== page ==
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URGES PUC TO SAY “NO WAY” TO IDAHO POWER’S $83 MILLION RATE HIKE
Last Public Hearing on Rate Hike Tonight – If Approved Will Mean $90 Million in Hikes for Idahoans as Many Struggle to Pay for the Basics
BOISE, Idaho – Idaho Power reported record earnings last quarter, raking in roughly $40 million more than the prior quarter. But that hasn’t stopped the state’s largest utility company from seeking to hit consumers with even higher energy bills – to the tune of $83 million in rate hikes plus $6 million more in customer service charge increases. AARP Idaho says enough is enough and is urging the Idaho Public Utilities Commission (PUC) to deny the rate hike request.
Tonight will be the last chance for the public to make their voices heard before PUC as the commission wraps up public hearings on the rate hike request. The final public hearing will be held in Boise at 7pm in the PUC building, 472 W. Washington St. in Boise, in the commission hearing room. AARP is encouraging Idaho Power customers to make their voices heard in opposition to the rate hike.
“These rate hikes are a bad idea in a good economy, in today’s economy they are a horrible idea that will wreak havoc on some households already struggling to get by. Idaho Power sure isn’t struggling, so why should consumers be forced to?” said Lynn Young, a member of AARP Idaho’s Executive Council. “Older Idahoans already have to strike a delicate balance between affording their utility bills and paying for the basics like health care, rising prescription drug, grocery and gas costs – AARP stands in strong opposition to this rate hike.”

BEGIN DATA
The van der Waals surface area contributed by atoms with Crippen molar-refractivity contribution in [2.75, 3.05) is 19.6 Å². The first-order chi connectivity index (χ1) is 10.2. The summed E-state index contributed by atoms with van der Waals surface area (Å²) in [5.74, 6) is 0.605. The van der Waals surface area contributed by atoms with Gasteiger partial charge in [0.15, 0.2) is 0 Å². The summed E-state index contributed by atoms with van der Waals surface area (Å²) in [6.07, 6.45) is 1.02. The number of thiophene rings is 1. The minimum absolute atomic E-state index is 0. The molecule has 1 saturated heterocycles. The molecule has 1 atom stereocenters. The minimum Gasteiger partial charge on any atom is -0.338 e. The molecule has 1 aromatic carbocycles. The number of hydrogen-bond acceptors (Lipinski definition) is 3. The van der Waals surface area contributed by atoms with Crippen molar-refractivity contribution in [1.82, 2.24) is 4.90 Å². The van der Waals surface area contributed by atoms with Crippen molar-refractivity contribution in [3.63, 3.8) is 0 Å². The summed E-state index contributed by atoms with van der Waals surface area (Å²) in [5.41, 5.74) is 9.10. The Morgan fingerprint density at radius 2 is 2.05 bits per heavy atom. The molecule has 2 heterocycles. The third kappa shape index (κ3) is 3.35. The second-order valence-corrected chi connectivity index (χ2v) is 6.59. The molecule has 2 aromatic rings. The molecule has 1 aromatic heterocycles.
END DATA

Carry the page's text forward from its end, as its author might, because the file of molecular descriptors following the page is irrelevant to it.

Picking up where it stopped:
The Idaho Power rate hike would send most residential consumers’ bills skyrocketing by nearly 9%, in addition to a $1 a month increase in customer’s service change (bringing in an additional roughly $500,000 a month to the company – or $6 million a year). A non-binding settlement agreement between the company and the interveners (none representing residential consumers) in the rate hike case, currently before the Idaho Public Utilities Commission (PUC), still calls for $34 million in rate hikes, hitting the typical residential consumer with a 4.19% higher monthly energy bill.
“This rate hike request and the non-binding, closed door deal cut by those who had the money to be at the table, further lays out a clear need for Idaho to create a utility consumer advocate office to make sure people have their voice and views heard,” added Young. “At a time when so many of the state’s older residents are having trouble paying their current utility bills, to hit them with a hike in their utility bills is unthinkable.”
Idaho is the only state in the West lacking a utility consumer advocate office to represent residential consumers and small businesses such as farms in rate cases and other regulatory issues before the PUC and the courts. AARP stands in strong support of the creation of an advocate office and is currently urging its inclusion in Idaho’s draft Energy Plan which is being updated.
According to an AARP survey released earlier this year, over 40% of Idahoans 50 and older reported already having difficulty affording their utility bills. In many cases, older consumers are already forced to make hard choices between turning up the thermostat and filling a prescription – higher utility bills could see more of the state’s elderly struggling to afford the basics.
“All of Idaho’s major utility companies are back at the trough this year seeking to hike customer’s utility bills at a time when most can least afford it,” added Young. “The most important voice in the debate over more utility rate hikes in Idaho should be the public’s but too often they are left out of the equation or underrepresented; we’re working to help them raise that voice.”